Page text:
Vendors on the corner of York and Timonium roads will be hustling their wares this weekend.
But it isn't a crafts or an RV show.
About 170 buyers, mostly from the East Coast, are expected to show up and shell out nearly $2 million for about 325 thoroughbred yearlings.
It's a high-stakes poker game that takes place locally every fall at the horse sales arena at the Timonium fairgrounds.
Despite the current recession affecting nearly all aspects of racing, Mason Grasty, executive vice president of Fasig-Tipton Midlantic Inc., which conducts the auction in two sessions tomorrow and Monday, is optimistic that prices will match its 20-percent increase last year.
The average price for a yearling last year was $6,810, far below the national average of $26,233.
Even though there is a good supply of millionaires buying at Timonium, their pockets don't reach as deep as those of the Arab sheiks and international jet-setters who show up at the pricier venues in Kentucky.
"This is a workingman's sale, and the horses being sold are the ones you see running at the track every day," said Rick Abbott, a 44-year-old bloodstock agent from Cochranville, Pa., who is selling 39 yearlings for about a dozen different clients.
"I don't anticipate a downturn," Grasty said. "Last year, there was electricity in the air and it showed there is still a demand for horses. I think people sense there is a diminishing supply of horseflesh, but there are still opportunities to make money in racing if you can come up with a good horse."
He acknowledges that new owners might be in short supply. "But the ones that have stayed in the game will be here looking for replacements for their stables," he said.
Grasty notes that at the recently completed Keeneland (Ky.) Fall sales "there was tremendous depth in the market. I was there when the last three yearlings out of about 3,400 horses were sold. The last three animals brought $12,000, $12,500 and $7,500, and there were still plenty of people that hadn't filled their orders."
He thinks that demand will spill over to Fasig-Tipton's Timonium auction that principally attracts sellers from Maryland, Pennsylvania and Virginia. The sale is the largest one held locally during the year that is devoted exclusively to yearlings. At this age, the horses have done nothing more than romp in their paddocks and haven't even had a saddle on their backs.
Buyers select their choices on pedigree and conformation "although I'm not always sure that the most beautiful horse in the sale is going to turn out to be the fastest," Abbott said.
In 1991, 432 yearlings were sold at seven different Timonium auctions, bringing an average price of $3,370, compared with 461 yearlings that sold for an average of $4,026 in 1990.
This year, there should be a similar decrease in the number of yearlings being offered. The Equivest Breeders' Sales Co, Fasig-Tipton's competitor in recent years, has gone out of business after filing for bankruptcy protection nearly a year ago. Fasig-Tipton is picking up horses normally sold by Equivest, "but there is no great increase [in our numbers]," Grasty said.
When the average price of a yearling is $3,370, less than it costs to care for the horse for a year, why do people still breed and sell them?
"People that have stayed in the business are in it now because they like it," Abbott said. "They like the lifestyle and have to get some kind of psychic enjoyment from their horses. People that look at breeding horses strictly as an investment don't last in the game."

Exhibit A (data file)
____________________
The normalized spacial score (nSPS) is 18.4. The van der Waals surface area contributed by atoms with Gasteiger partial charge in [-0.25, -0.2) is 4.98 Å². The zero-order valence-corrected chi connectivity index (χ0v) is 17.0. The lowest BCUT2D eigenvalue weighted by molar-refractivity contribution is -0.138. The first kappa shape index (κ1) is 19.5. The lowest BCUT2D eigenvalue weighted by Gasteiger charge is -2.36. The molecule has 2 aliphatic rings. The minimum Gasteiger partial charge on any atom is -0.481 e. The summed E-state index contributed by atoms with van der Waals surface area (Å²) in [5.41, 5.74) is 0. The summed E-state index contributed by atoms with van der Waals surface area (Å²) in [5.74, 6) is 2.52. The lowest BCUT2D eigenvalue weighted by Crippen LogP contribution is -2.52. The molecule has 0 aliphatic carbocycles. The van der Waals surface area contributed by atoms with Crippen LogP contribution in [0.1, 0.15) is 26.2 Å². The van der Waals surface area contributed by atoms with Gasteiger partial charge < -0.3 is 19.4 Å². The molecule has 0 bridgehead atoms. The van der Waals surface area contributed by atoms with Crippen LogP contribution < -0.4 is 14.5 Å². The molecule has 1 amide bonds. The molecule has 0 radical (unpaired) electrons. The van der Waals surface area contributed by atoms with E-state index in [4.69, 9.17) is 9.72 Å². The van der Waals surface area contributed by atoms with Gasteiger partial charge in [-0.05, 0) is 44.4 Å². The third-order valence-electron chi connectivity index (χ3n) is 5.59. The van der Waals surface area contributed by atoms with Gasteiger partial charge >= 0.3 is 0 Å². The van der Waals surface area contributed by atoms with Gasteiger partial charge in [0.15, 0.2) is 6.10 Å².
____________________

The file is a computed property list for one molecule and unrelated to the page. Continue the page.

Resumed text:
Abbott said that his clients have "realistic expectations" about what their horses will bring. He expects to gross between $300,000 and $350,000 for his 39 yearlings.
"Clients have to realize that the cost of producing the horse has no relation to what it's worth," he said. "They have had a hard dose of reality in the last couple of years [when prices generally declined]."
Even though they will probably lose money, breeders still sell their yearlings, he said, "because they are not prepared to race them. Some need to create income [for tax reasons], to generate cash flow, or some simply just need the money," he said. "Sometimes they make a hit [by selling a high-priced horse]."
What sells well, Abbott added, is a big, muscular colt, with an early foaling date that is sired by a popular stallion. "Fillies sell for about 40 percent less than colts," he said. Buyers want horses that will race as 2-year-olds to get a quicker return on their investment.
Abbott and Donald Litz, from Butler in Baltimore County, are the two principal bloodstock agents selling at Timonium who have managed to stay in business through the boom and bust years.
Observers attribute their success to honesty, good horsemanship and keeping their costs under control.
Abbott said he has never strayed far from his basic credo. "It's pretty simple," he said. "If you breed nice horses, raise them right, then show them at the sale to their best advantage, then people will buy them."
NOTES: Kent Desormeaux ended his abbreviated stay at Pimlico yesterday without riding a winner. Desormeaux will compete at Belmont Park today, riding local filly Sentimental Tango in the Personal Ensign Stakes. He then rides in his native state of Louisiana tomorrow in the Louisiana Downs Breeders' Cup. . . . Maryland bettors will still be able to bet the National Pic-6 today at Pimlico and Laurel, even though none of the six stakes in the series is being simulcast individually at the local tracks. The hourlong Pic-6 television show will be telecast over track monitors. . . . Awad, who lost a maiden race last weekend in the Maryland Million, rebounded yesterday and won the $100,000 Pilgrim Stakes at Belmont Park.